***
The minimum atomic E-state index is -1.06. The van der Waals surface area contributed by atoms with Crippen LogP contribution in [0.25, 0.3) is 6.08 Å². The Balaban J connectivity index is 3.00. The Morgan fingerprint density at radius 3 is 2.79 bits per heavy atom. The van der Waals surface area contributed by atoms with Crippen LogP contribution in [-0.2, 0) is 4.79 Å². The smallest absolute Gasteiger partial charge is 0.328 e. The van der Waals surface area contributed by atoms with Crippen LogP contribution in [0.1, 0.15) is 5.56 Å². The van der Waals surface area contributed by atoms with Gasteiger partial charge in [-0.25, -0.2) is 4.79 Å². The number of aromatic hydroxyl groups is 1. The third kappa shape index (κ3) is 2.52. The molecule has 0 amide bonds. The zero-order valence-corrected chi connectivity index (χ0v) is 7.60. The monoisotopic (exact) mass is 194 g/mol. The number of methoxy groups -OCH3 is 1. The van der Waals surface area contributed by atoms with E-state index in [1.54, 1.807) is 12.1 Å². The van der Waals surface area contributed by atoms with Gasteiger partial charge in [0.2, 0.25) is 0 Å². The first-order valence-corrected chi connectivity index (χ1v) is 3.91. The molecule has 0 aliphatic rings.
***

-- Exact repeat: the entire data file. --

The minimum atomic E-state index is -1.06. The van der Waals surface area contributed by atoms with Crippen LogP contribution in [0.25, 0.3) is 6.08 Å². The Balaban J connectivity index is 3.00. The Morgan fingerprint density at radius 3 is 2.79 bits per heavy atom. The van der Waals surface area contributed by atoms with Crippen LogP contribution in [-0.2, 0) is 4.79 Å². The smallest absolute Gasteiger partial charge is 0.328 e. The van der Waals surface area contributed by atoms with Crippen LogP contribution in [0.1, 0.15) is 5.56 Å². The van der Waals surface area contributed by atoms with Gasteiger partial charge in [-0.25, -0.2) is 4.79 Å². The number of aromatic hydroxyl groups is 1. The third kappa shape index (κ3) is 2.52. The molecule has 0 amide bonds. The zero-order valence-corrected chi connectivity index (χ0v) is 7.60. The monoisotopic (exact) mass is 194 g/mol. The number of methoxy groups -OCH3 is 1. The van der Waals surface area contributed by atoms with E-state index in [1.54, 1.807) is 12.1 Å². The van der Waals surface area contributed by atoms with Gasteiger partial charge in [0.2, 0.25) is 0 Å². The first-order valence-corrected chi connectivity index (χ1v) is 3.91. The molecule has 0 aliphatic rings.